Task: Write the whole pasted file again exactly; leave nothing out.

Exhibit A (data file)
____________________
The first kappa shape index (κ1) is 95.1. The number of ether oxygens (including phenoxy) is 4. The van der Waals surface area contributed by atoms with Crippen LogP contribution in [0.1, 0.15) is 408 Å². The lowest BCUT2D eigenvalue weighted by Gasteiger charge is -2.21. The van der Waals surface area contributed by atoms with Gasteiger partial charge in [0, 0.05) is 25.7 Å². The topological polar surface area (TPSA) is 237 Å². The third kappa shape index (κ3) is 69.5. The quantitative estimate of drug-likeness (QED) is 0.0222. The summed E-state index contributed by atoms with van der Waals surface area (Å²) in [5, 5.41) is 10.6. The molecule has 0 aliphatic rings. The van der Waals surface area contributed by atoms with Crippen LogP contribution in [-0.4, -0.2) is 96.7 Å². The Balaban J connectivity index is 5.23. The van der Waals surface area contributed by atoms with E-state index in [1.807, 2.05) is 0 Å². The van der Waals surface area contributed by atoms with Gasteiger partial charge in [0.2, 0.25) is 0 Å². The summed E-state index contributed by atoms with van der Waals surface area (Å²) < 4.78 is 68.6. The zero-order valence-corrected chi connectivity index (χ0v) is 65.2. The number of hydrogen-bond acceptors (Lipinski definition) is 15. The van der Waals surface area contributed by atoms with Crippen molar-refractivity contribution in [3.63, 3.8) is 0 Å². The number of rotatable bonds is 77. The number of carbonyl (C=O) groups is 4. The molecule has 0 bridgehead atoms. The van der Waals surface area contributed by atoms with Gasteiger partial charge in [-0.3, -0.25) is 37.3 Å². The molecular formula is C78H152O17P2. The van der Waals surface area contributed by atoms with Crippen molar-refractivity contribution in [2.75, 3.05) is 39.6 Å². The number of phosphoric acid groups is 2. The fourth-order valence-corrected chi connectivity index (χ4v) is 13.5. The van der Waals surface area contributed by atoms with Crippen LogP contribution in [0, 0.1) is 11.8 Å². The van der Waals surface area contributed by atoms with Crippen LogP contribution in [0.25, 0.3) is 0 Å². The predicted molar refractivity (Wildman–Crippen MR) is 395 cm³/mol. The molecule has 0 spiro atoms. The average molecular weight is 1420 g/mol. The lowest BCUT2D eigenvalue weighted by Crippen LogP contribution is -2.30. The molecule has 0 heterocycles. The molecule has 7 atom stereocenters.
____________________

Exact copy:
The first kappa shape index (κ1) is 95.1. The number of ether oxygens (including phenoxy) is 4. The van der Waals surface area contributed by atoms with Crippen LogP contribution in [0.1, 0.15) is 408 Å². The lowest BCUT2D eigenvalue weighted by Gasteiger charge is -2.21. The van der Waals surface area contributed by atoms with Gasteiger partial charge in [0, 0.05) is 25.7 Å². The topological polar surface area (TPSA) is 237 Å². The third kappa shape index (κ3) is 69.5. The quantitative estimate of drug-likeness (QED) is 0.0222. The summed E-state index contributed by atoms with van der Waals surface area (Å²) in [5, 5.41) is 10.6. The molecule has 0 aliphatic rings. The van der Waals surface area contributed by atoms with Crippen LogP contribution in [-0.4, -0.2) is 96.7 Å². The Balaban J connectivity index is 5.23. The van der Waals surface area contributed by atoms with E-state index in [1.807, 2.05) is 0 Å². The van der Waals surface area contributed by atoms with Gasteiger partial charge in [0.2, 0.25) is 0 Å². The summed E-state index contributed by atoms with van der Waals surface area (Å²) < 4.78 is 68.6. The zero-order valence-corrected chi connectivity index (χ0v) is 65.2. The number of hydrogen-bond acceptors (Lipinski definition) is 15. The van der Waals surface area contributed by atoms with Crippen molar-refractivity contribution in [3.63, 3.8) is 0 Å². The number of rotatable bonds is 77. The number of carbonyl (C=O) groups is 4. The molecule has 0 bridgehead atoms. The van der Waals surface area contributed by atoms with Gasteiger partial charge in [-0.3, -0.25) is 37.3 Å². The molecular formula is C78H152O17P2. The van der Waals surface area contributed by atoms with Crippen molar-refractivity contribution in [2.75, 3.05) is 39.6 Å². The number of phosphoric acid groups is 2. The fourth-order valence-corrected chi connectivity index (χ4v) is 13.5. The van der Waals surface area contributed by atoms with Crippen LogP contribution in [0, 0.1) is 11.8 Å². The van der Waals surface area contributed by atoms with Crippen LogP contribution in [0.25, 0.3) is 0 Å². The predicted molar refractivity (Wildman–Crippen MR) is 395 cm³/mol. The molecule has 0 spiro atoms. The average molecular weight is 1420 g/mol. The lowest BCUT2D eigenvalue weighted by Crippen LogP contribution is -2.30. The molecule has 0 heterocycles. The molecule has 7 atom stereocenters.